We have a much better chance of retaining our credibility if we speak specifically about where AI translations don’t hold up, and how we as translators can help produce results that serve the client. If we are simply talking about how “AI sucks”, buyers will see evidence to the contrary and cease to trust our perspectives.

Ignoring Change

Ignoring change is another common response in our industry, but it is invisible. Those who are ignoring change are the linguists and LSPs who go about business as usual and don’t prepare for future paradigms. The danger of this approach is similar to the first danger of rejecting change, which is losing our head start.

By not preparing ourselves to work differently in the near future, we are increasing how uncomfortable it will be to make that change later on. For now, it is easier to work in the way we always have, but that is setting us up for hard times ahead.

It is better to begin adapting now, while it is only slightly uncomfortable and can still be considered a head start. There will always be time to switch from ignoring to adapting, but it will get harder as time goes on.

Exiting the Industry

I often have translators tell me that they would rather leave the industry than adapt to using AI. This is because they have ethical concerns with AI, worries about how AI-augmented translation will be compensated, or they do not like the effect that augmented translation has on their creativity. These are all valid reasons to leave translation if that is what they wish, but leaving translation does come with something to lose.

First, we will lose the talented translators who choose to do this, and they will lose their translation careers. This may ultimately be the right choice for them, but there are still beautiful careers to mourn. Second, these translators will lose the ability to influence the future of translation work. The industry needs shepherds to navigate change, and those who exit will be leaving that responsibility to those who stay. No one should feel obligated to bear this responsibility against their will, but leaving is not a neutral act.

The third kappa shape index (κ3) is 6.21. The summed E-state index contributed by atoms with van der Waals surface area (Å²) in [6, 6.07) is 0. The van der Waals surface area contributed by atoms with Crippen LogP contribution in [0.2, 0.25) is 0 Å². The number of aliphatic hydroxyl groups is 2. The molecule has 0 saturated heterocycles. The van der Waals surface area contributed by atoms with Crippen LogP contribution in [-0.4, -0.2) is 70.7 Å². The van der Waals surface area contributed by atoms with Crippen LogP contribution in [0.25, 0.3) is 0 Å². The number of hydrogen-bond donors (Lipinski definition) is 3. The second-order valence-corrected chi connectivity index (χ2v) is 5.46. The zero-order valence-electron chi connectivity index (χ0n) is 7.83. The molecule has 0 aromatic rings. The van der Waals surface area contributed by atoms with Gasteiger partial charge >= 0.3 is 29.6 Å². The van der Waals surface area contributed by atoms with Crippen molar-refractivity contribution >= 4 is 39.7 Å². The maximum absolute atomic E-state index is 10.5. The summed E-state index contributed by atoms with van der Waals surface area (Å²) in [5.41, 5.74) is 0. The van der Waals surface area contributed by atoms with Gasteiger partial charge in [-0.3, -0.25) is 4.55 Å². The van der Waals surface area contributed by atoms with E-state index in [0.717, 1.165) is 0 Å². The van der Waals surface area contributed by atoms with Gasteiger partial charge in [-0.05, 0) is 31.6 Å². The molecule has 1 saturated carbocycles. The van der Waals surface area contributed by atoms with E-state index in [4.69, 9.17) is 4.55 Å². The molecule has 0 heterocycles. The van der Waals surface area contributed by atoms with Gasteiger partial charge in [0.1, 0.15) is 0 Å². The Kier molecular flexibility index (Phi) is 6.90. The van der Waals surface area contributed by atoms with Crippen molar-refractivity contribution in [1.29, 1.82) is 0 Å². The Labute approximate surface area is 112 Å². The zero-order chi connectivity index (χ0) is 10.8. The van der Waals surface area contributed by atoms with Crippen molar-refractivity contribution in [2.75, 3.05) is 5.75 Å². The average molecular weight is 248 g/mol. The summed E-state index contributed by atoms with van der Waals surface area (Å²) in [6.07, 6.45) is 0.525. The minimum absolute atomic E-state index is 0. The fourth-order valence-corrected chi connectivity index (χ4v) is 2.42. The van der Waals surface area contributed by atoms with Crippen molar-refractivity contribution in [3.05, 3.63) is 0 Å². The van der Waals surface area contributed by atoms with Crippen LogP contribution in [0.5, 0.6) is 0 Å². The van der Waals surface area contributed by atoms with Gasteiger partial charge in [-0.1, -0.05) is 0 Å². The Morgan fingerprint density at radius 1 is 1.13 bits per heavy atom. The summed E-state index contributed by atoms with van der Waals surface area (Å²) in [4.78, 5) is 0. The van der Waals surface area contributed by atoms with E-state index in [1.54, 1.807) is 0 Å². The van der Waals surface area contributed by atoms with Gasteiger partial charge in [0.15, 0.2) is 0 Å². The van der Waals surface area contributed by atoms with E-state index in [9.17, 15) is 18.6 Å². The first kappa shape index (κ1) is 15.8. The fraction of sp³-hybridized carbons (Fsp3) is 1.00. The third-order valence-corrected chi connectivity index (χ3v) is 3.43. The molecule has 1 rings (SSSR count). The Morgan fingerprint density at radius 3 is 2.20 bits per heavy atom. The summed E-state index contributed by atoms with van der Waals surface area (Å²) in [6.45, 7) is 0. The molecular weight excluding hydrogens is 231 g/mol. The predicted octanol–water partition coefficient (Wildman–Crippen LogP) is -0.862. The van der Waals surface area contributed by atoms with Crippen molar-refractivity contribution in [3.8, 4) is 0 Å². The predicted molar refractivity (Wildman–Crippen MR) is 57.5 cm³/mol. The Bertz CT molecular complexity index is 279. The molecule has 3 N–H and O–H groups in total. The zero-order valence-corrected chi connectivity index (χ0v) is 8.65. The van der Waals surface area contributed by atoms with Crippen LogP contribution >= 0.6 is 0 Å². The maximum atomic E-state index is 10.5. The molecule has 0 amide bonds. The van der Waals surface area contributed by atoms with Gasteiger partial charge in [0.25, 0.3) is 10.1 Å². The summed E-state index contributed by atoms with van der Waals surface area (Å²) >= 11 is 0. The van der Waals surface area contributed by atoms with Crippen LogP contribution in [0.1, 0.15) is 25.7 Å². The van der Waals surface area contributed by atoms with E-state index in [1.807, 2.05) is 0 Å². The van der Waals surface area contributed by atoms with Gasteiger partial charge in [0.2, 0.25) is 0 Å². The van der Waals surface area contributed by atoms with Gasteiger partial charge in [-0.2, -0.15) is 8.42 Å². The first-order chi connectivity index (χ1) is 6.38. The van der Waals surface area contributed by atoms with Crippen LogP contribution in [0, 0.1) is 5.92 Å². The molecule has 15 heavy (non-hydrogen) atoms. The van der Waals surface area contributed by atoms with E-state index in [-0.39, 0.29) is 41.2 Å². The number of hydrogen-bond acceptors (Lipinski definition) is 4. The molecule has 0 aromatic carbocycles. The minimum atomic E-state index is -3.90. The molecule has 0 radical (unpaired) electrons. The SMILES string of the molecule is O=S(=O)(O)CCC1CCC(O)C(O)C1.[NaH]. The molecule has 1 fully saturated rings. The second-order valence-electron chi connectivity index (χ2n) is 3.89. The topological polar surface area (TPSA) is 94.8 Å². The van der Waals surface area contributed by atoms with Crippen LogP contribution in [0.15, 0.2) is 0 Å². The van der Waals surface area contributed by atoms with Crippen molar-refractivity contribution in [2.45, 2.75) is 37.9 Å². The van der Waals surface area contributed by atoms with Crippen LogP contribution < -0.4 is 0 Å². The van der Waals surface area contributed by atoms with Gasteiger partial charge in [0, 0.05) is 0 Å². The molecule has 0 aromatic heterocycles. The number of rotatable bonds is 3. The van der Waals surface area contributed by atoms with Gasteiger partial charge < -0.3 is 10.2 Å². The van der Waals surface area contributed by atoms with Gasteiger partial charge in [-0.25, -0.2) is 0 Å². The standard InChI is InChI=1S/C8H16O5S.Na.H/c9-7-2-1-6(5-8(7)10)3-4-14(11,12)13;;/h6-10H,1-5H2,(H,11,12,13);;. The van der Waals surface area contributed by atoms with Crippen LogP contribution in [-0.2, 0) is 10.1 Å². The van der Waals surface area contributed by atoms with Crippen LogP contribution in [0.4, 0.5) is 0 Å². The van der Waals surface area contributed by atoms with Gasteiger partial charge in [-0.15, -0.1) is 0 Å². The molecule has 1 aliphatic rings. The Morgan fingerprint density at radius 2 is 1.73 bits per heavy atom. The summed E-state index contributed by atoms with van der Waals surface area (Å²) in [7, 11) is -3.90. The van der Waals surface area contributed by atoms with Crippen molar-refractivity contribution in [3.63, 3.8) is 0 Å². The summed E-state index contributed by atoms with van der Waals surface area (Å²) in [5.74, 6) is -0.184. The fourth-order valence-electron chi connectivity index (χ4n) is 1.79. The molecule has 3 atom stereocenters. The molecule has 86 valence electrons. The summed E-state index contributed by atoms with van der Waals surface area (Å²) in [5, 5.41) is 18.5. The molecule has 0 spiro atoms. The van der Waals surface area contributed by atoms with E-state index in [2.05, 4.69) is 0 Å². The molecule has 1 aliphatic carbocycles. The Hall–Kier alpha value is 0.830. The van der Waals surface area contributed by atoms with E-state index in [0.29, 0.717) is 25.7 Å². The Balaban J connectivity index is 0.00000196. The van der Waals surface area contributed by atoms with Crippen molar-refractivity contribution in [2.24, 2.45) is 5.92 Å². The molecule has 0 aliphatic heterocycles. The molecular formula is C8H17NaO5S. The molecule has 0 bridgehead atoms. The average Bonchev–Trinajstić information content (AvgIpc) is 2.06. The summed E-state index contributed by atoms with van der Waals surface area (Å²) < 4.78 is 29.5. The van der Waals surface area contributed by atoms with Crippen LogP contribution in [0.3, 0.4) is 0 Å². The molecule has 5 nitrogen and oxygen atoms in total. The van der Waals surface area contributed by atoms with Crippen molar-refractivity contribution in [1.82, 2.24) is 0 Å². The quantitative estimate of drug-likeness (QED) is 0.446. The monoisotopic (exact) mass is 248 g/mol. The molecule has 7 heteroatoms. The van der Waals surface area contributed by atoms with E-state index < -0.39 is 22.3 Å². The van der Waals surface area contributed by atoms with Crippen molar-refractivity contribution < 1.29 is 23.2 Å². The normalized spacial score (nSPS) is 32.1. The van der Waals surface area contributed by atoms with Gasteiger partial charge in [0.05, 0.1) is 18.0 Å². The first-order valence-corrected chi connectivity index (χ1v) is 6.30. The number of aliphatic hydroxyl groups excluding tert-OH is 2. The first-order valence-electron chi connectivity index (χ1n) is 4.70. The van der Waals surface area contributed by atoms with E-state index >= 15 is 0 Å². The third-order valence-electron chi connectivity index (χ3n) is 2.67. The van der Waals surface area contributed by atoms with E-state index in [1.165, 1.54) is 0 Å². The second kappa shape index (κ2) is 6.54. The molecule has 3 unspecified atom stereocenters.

The last thing we lose is the ability to come together to have translation benefit us. When people exit the industry we lose the individuals who can help us keep humans at the center of translation, regardless of what changes we are facing. Exiting is a fair choice, but it is not a choice that defends translators and translation.

iStock-1349363964The changes we are facing are big, and they aren’t going to be rolled back. I promote adaptation to these changes, but I also realize that everyone is going to come at this choice from a different perspective. The important thing is that we all understand the consequences of those choices and that we feel empowered to pursue the path that feels right to us. We can’t do that without reflection and conversation about these topics, so I encourage everyone to ask themselves regularly: “How am I reacting to changes? Am I okay with what I may lose?”


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Topics: ProZ.com, translation industry, technology, AI, Artificial Intelligence, language, best practices, ChatGPT, career development, empowering freelancers

Gabriel Fairman

Written by Gabriel Fairman

Gabriel Fairman is the Founder and CEO of Bureau Works , a cloud-based TMS that leverages generative AI to enhance the human authorship and translation experience. Gabriel has been translating professionally for 20 years. To hear more about AI and translation, follow Gabriel on LinkedIn, Substack, and on the Merging Minds podcast.